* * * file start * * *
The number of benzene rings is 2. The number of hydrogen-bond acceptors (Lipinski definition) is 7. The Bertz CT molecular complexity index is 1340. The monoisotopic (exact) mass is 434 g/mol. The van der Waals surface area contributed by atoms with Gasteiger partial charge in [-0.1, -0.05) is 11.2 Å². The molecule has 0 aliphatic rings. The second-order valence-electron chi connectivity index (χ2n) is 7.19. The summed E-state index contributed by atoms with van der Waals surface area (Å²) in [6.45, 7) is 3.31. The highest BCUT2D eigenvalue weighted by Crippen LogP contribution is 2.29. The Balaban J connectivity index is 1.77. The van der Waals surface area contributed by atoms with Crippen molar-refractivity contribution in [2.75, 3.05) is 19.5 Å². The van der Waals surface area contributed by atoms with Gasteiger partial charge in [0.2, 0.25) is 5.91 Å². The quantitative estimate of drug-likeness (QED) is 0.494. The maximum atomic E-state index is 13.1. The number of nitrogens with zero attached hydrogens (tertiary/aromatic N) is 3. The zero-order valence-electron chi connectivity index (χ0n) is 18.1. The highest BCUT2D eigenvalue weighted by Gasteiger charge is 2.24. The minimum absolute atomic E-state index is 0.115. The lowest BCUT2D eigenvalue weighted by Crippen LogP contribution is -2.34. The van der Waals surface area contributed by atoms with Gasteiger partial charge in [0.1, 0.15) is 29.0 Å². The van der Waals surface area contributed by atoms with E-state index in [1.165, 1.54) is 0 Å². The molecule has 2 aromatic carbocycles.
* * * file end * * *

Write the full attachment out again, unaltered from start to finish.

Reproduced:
The number of benzene rings is 2. The number of hydrogen-bond acceptors (Lipinski definition) is 7. The Bertz CT molecular complexity index is 1340. The monoisotopic (exact) mass is 434 g/mol. The van der Waals surface area contributed by atoms with Gasteiger partial charge in [-0.1, -0.05) is 11.2 Å². The molecule has 0 aliphatic rings. The second-order valence-electron chi connectivity index (χ2n) is 7.19. The summed E-state index contributed by atoms with van der Waals surface area (Å²) in [6.45, 7) is 3.31. The highest BCUT2D eigenvalue weighted by Crippen LogP contribution is 2.29. The Balaban J connectivity index is 1.77. The van der Waals surface area contributed by atoms with Crippen molar-refractivity contribution in [2.75, 3.05) is 19.5 Å². The van der Waals surface area contributed by atoms with Gasteiger partial charge in [0.2, 0.25) is 5.91 Å². The quantitative estimate of drug-likeness (QED) is 0.494. The maximum atomic E-state index is 13.1. The number of nitrogens with zero attached hydrogens (tertiary/aromatic N) is 3. The zero-order valence-electron chi connectivity index (χ0n) is 18.1. The highest BCUT2D eigenvalue weighted by Gasteiger charge is 2.24. The minimum absolute atomic E-state index is 0.115. The lowest BCUT2D eigenvalue weighted by Crippen LogP contribution is -2.34. The van der Waals surface area contributed by atoms with Gasteiger partial charge in [0.1, 0.15) is 29.0 Å². The van der Waals surface area contributed by atoms with E-state index in [1.165, 1.54) is 0 Å². The molecule has 2 aromatic carbocycles.